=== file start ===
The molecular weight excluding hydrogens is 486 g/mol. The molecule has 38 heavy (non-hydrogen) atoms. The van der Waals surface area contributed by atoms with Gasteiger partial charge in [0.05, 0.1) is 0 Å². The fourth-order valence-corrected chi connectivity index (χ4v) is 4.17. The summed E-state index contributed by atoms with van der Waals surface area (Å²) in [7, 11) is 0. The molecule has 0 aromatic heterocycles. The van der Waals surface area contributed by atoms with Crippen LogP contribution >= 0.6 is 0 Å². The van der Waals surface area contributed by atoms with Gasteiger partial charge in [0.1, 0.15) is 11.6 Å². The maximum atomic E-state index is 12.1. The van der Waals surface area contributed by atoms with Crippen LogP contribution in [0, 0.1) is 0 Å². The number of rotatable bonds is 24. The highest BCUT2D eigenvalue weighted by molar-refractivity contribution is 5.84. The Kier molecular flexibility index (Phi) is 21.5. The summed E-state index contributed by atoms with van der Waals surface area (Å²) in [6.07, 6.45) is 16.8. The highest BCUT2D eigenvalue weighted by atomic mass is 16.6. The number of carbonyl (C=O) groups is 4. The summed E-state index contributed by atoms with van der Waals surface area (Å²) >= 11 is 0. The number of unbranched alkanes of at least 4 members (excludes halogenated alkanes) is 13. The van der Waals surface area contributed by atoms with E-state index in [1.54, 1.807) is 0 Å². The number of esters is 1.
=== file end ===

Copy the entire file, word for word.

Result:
The molecular weight excluding hydrogens is 486 g/mol. The molecule has 38 heavy (non-hydrogen) atoms. The van der Waals surface area contributed by atoms with Gasteiger partial charge in [0.05, 0.1) is 0 Å². The fourth-order valence-corrected chi connectivity index (χ4v) is 4.17. The summed E-state index contributed by atoms with van der Waals surface area (Å²) in [7, 11) is 0. The molecule has 0 aromatic heterocycles. The van der Waals surface area contributed by atoms with Crippen LogP contribution >= 0.6 is 0 Å². The van der Waals surface area contributed by atoms with Gasteiger partial charge in [0.1, 0.15) is 11.6 Å². The maximum atomic E-state index is 12.1. The van der Waals surface area contributed by atoms with Crippen LogP contribution in [0, 0.1) is 0 Å². The number of rotatable bonds is 24. The highest BCUT2D eigenvalue weighted by molar-refractivity contribution is 5.84. The Kier molecular flexibility index (Phi) is 21.5. The summed E-state index contributed by atoms with van der Waals surface area (Å²) in [6.07, 6.45) is 16.8. The highest BCUT2D eigenvalue weighted by atomic mass is 16.6. The number of carbonyl (C=O) groups is 4. The summed E-state index contributed by atoms with van der Waals surface area (Å²) >= 11 is 0. The number of unbranched alkanes of at least 4 members (excludes halogenated alkanes) is 13. The van der Waals surface area contributed by atoms with E-state index in [1.54, 1.807) is 0 Å². The number of esters is 1.